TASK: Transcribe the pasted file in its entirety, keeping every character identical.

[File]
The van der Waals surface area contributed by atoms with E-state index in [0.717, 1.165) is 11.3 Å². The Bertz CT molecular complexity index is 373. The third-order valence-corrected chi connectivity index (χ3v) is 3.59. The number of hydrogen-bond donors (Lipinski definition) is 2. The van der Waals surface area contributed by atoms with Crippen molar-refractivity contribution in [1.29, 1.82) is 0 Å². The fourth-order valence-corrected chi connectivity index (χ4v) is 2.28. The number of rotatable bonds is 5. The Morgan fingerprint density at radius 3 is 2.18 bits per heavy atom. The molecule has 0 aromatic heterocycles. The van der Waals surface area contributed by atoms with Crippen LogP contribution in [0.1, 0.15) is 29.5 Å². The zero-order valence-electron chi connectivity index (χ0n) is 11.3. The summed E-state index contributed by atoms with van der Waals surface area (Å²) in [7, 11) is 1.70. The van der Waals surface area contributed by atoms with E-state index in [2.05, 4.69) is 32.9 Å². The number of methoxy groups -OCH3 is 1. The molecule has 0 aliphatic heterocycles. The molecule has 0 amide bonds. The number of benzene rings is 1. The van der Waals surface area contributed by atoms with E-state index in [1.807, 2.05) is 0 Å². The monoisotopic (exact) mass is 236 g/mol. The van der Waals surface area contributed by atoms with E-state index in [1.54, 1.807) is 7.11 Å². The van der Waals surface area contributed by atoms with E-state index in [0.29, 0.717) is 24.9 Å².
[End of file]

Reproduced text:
The van der Waals surface area contributed by atoms with E-state index in [0.717, 1.165) is 11.3 Å². The Bertz CT molecular complexity index is 373. The third-order valence-corrected chi connectivity index (χ3v) is 3.59. The number of hydrogen-bond donors (Lipinski definition) is 2. The van der Waals surface area contributed by atoms with Crippen molar-refractivity contribution in [1.29, 1.82) is 0 Å². The fourth-order valence-corrected chi connectivity index (χ4v) is 2.28. The number of rotatable bonds is 5. The Morgan fingerprint density at radius 3 is 2.18 bits per heavy atom. The molecule has 0 aromatic heterocycles. The van der Waals surface area contributed by atoms with Crippen LogP contribution in [0.1, 0.15) is 29.5 Å². The zero-order valence-electron chi connectivity index (χ0n) is 11.3. The summed E-state index contributed by atoms with van der Waals surface area (Å²) in [7, 11) is 1.70. The van der Waals surface area contributed by atoms with E-state index in [2.05, 4.69) is 32.9 Å². The number of methoxy groups -OCH3 is 1. The molecule has 0 aliphatic heterocycles. The molecule has 0 amide bonds. The number of benzene rings is 1. The van der Waals surface area contributed by atoms with E-state index in [1.807, 2.05) is 0 Å². The monoisotopic (exact) mass is 236 g/mol. The van der Waals surface area contributed by atoms with E-state index in [1.54, 1.807) is 7.11 Å². The van der Waals surface area contributed by atoms with E-state index in [0.29, 0.717) is 24.9 Å².